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Learn the difference

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Posted

As time past, I started to get payed a little more. I yelled aloud so much, I thought my boss would have heard me and I would loose my job.

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Posted

When people can't seem to figure out the difference between "have" and "of" probably annoys me the most.

 

"We should of fired Rivera last year."

 

Oh really? Should we of? I don't think we should of. I mean, you of to of a coach, and Ron's as good as anyone else available.

 

it's because "should've" sounds like "should of." it's somewhat understandable.

 

 

i never understood the dominant/dominate confusion doe

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Posted

As time past, I started to get payed a little more. I yelled aloud so much, I thought my boss would have heard me and I would loose my job.

yes, I'm quoting myself

word filter changed w0uld 0f to would have. I correctly typed it in retard language the first go round

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Posted

I don't think I've seen this on the huddle, but I genuinely lol every time I see it: "intensive purposes"

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Posted

I used to care about this stuff, then I grew up and learned to chill the f*ck out.

 

I even abuse my moderator privilege here sometimes to correct a good post's grammar because I know some boob is going to come along and ruthlessly belittle him.

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Posted

it's because "should've" sounds like "should of." it's somewhat understandable.

i never understood the dominant/dominate confusion doe

But it makes absolutely no sense. At least dominate and dominant are derived from the same word, AND "dominant" sounds like "dominate" pronounced incorrectly, because people tend to shorten or leave out the N.

But should of in a sentence makes zero sense at all.

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Posted

Lmao, Grammar. What a joke

 

American English is an illiterate slang of British English

 

British English is an illiterate mix Gaelic, Saxon and Latin. 

 

Ever wonder why there are so many spellings for words?

 

Anyone that has ever tried to learn a language knows that most languages do not have exceptions to the rules. And nearly none have so many exceptions as American English.  The reason is because technically it is unintelligible slang created by poor illiterates over a just a few centuries that wasn't even spoken in "polite society" until about 200 years ago.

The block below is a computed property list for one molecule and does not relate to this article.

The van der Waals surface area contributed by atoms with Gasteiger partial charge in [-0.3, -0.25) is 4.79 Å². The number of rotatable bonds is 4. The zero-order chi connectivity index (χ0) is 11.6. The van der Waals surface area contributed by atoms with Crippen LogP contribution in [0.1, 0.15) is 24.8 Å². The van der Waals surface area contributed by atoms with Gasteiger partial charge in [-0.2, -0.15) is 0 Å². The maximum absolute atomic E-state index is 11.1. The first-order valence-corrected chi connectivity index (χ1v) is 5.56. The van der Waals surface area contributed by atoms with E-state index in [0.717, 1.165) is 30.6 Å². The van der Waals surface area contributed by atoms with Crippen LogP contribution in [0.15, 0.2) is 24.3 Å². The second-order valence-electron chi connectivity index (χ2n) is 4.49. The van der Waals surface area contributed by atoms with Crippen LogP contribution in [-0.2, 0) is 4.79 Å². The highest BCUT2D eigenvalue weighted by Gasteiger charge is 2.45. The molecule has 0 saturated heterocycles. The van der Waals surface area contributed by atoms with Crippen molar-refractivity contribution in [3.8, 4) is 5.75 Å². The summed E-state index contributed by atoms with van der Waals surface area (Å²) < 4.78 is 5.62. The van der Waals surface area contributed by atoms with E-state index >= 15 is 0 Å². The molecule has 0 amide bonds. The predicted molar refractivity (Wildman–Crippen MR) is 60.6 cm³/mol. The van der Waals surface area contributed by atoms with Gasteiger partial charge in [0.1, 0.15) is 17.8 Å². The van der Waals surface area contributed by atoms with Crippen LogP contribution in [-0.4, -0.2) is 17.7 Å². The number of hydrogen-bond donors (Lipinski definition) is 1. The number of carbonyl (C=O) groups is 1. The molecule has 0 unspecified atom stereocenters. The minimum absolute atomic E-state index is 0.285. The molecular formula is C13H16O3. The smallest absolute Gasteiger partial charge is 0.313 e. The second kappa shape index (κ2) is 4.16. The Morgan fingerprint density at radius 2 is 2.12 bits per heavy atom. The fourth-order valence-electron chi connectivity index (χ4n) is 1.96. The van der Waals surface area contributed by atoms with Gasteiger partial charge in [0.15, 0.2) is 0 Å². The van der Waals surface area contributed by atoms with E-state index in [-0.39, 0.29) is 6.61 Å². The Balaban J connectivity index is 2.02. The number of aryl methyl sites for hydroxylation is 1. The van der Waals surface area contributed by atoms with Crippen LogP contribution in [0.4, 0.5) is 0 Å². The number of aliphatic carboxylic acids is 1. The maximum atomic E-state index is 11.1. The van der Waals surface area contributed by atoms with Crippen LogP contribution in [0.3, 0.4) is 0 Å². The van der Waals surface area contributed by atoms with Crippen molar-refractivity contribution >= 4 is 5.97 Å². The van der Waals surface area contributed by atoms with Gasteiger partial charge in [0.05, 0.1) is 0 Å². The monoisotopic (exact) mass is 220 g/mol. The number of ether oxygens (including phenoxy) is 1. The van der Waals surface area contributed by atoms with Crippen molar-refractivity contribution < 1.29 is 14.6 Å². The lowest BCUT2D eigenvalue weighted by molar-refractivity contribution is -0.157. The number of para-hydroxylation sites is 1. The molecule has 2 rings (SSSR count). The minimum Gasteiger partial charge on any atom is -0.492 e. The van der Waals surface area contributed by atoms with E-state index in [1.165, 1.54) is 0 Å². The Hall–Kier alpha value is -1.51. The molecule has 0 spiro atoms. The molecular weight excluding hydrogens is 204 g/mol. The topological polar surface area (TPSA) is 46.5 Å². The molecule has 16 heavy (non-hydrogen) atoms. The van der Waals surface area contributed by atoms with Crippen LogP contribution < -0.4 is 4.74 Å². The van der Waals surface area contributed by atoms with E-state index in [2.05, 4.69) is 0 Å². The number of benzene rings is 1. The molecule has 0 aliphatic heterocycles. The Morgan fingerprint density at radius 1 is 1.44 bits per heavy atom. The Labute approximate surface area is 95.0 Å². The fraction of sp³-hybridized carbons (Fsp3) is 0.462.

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Posted

Pasghetti.jpg

 

 

QwNsgra.gif

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Posted

There, their, and they're.

Bear and bare.

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Posted

Lmao, Grammar. What a joke

 

American English is an illiterate slang of British English

 

British English is an illiterate mix Gaelic, Saxon and Latin. 

 

Ever wonder why there are so many spellings for words?

 

Anyone that has ever tried to learn a language knows that most languages do not have exceptions to the rules. And nearly none have so many exceptions as American English.  The reason is because technically it is unintelligible slang created by poor illiterates over a just a few centuries that wasn't even spoken in "polite society" until about 200 years ago.

 

All languages have dialectual evolution. So don't even pretend to act like this is unique to the "American English" dialect. All that aside, the rules for the basic grammatical parts of speech of the English language have remained, relatively speaking, the same throughout history. 

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Posted

Having said that, maybe I don't even notice it, but I rarely see the Dominate/Dominant mistake that so many people bitch about. Perhaps I just overlook it. 

 

"Irregardless" makes me want to punch people in the face, however. 

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Posted

This is just a general plea to learn the difference between common words.

Two that I see very often on the huddle:

Dominate used instead of dominant

Core used instead of corps

I know it's lame to be a grammar nazi, that's why I'm making this thread instead of pointing it out whenever somebody does it. Feel free to add ones that annoy you.

 

That's cool bro. I could care less.

 

 

 

 

 

 

 

 

 

 

Could care less

 

Could care less

 

 

Could care less

 

 

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